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The Oregon Department of Agriculture recently released an analysis of Oregon’s agricultural production from data gathered since the 1860s.

The analysis charts Oregon’s development into one of the country’s most agriculturally rich and diverse states — one that, if history is any guide, will continue to evolve and grow as challenges and opportunities force change and adaptation.


During the administration of Abraham Lincoln, the U.S. Department of Agriculture (USDA) began keeping meticulous record of annual high and low yields of crops grown in Oregon.  As a result, the value of Oregon’s contribution to our nation’s food production can be traced over many decades of growth and development. According to Jim Johnson, land use specialist with the Oregon Department of Agriculture, the data demonstrates “the efficiency and effectiveness of Oregon’s agriculture.”

From the beginning, Oregon farmers showed a commitment to certain staple crops like barley and oats and, by the late 1860s wheat and corn, as well.  As the state grew and prospered, its rich soil and climate expanded farming output and new agricultural commodities were added.  By the mid-1920s, Oregon had also become a major producer of hay, onions, sugar beets, hops, and various fruits.

Most recently, Oregon has grown a strong reputation as a berry state.  The blueberry, in fact, is the most recent commodity to be added to the USDA’s tracking, having been added to the list in 1978.  That said, fruit production has been tracked since the early 1900s. Related production, however, has seen record highs in recent years.  In the 2000s alone, Oregon saw record setting production of grapes (2014), blueberries (2013), pears (2012), cherries (2009), red raspberries (2007), and cranberries (2007).


Most of the low yields of various crops occurred early on record keeping. According the Oregon Department of Agriculture, that’s because modern farming technology and improvements in management practices have significantly enhanced agricultural efficiency in production.  Moreover, the number of acres and yields has grown substantially from 150 years ago.  As a result, certain crops have steadily increased over the decades.  Consider these high/low yields and their respective years:

  • ONIONS — 811 tons in 1987 / 5 tons in 1918 (162 times larger)
  • SWEET CORN — 452,000 tons in 1995 / 2,200 tons in 1934 (more than 20 times larger)
  • POTATOES — 1.5 million tons in 2000 / 14,400 tons in 1869 (almost 110 times larger)

Improved technology and management practices don’t necessarily account for all high versus low yields, since certain crops experienced high/low yields in a relatively short time period.

In 1987, for example, apples hit a record high production that still stands — 105,000 tons.  Just 26 years earlier in 1961, Oregon’s apple production was more than 60% less at 40,800 tons.  And green peas increased fivefold from 1977 to 1995.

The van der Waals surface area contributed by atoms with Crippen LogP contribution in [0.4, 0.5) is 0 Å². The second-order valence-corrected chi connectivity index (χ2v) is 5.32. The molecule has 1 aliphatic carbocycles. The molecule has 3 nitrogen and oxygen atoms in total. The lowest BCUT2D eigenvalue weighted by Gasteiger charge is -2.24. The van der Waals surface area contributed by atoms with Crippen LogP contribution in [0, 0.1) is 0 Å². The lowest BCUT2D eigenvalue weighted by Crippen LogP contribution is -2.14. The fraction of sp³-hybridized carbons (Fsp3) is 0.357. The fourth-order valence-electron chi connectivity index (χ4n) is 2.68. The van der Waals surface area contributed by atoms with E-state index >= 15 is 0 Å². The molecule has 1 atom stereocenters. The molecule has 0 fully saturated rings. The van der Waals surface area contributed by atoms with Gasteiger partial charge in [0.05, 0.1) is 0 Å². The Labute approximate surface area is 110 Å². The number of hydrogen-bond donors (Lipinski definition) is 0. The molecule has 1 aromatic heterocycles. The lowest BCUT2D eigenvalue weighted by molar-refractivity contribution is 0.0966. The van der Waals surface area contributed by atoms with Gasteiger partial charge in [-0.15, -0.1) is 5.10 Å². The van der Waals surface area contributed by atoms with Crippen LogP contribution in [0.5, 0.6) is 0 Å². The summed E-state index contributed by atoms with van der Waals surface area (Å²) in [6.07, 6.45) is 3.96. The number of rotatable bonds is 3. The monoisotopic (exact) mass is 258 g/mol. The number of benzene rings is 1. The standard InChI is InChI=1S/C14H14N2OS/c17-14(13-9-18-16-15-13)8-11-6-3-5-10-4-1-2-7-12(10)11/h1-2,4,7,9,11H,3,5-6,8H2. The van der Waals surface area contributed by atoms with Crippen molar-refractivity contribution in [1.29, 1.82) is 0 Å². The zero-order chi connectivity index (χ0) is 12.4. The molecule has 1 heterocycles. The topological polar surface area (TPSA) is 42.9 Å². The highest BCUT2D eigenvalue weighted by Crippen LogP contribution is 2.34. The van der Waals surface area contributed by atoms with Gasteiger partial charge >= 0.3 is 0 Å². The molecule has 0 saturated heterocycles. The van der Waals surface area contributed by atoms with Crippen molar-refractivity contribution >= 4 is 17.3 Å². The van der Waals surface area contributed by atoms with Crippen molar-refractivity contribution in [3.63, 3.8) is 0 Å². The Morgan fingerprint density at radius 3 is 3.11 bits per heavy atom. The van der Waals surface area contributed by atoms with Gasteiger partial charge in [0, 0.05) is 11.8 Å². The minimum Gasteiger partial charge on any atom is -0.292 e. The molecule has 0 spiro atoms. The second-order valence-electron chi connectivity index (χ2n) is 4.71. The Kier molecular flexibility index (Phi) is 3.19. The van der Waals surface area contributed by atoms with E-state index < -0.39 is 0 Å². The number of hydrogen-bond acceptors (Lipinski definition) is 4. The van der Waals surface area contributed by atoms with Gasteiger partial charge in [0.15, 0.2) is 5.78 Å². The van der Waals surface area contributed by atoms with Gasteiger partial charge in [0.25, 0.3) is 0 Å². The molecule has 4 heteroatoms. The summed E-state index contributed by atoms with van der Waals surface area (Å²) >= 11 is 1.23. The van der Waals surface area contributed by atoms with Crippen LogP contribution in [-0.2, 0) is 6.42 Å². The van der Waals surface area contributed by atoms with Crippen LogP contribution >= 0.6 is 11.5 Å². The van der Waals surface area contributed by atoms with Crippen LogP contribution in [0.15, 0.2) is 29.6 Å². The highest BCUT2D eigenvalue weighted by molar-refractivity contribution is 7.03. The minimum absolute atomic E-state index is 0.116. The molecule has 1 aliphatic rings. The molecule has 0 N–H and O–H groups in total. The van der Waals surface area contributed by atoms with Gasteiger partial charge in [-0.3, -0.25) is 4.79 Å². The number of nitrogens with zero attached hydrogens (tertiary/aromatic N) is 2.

Weather during the growing season, economic conditions, and demand for certain crops at different times, among other factors, also contribute to swings in crop yields.  Additionally, consumer appetites regionally, nationally and even internationally, as well as other things impacting demand for certain crops, affect what farmers decide to plant.  For instance, it’s no coincidence that Oregon wine grapes hit record production in 2014, as its status as one of the nation’s top wine producing states continues to grow.  Hazelnuts, cranberries, and blueberries are all riding a consumer popularity wave, and Oregon is obliging with strong, record-setting yields in recent years.

During economic downswings, like the Great Recession, many farmers tend to diversify what they grow to stabilize business.  This causes variations in production of certain crops.  Producers also anticipate crops of the future, or in some cases, crops of a soon distant past.  That’s because science and related studies, as well as government policy in a sense pick crop winners and losers.  When corn-based ethanol was in ascendancy, corn production spiked nationally for the purposes of supporting the ethanol industries.  In recent years, the health benefits of blueberries have been hailed by study after study, increasing their popularity and consumption.

Between 2000 and 2012, Oregon’s non-sweet corn production nearly doubled due to several factors.  The soaring cost of livestock feed in the early 2000s played a big part in the increased production.  Livestock farmers tired of paying high costs for corn-based feed from the Midwest decided to grow their own.

Though many factors impact the level of various crops’ production, over 150 years, Oregon producers have proven industrious at adapting to agriculture demands.  Oregon crop production is diverse, which is demonstrated by the sheer number of different crops grown across the state.  It’s also responsive, as evidenced by the growth in production of crops suited to the changing preferences of consumers and other economic factors.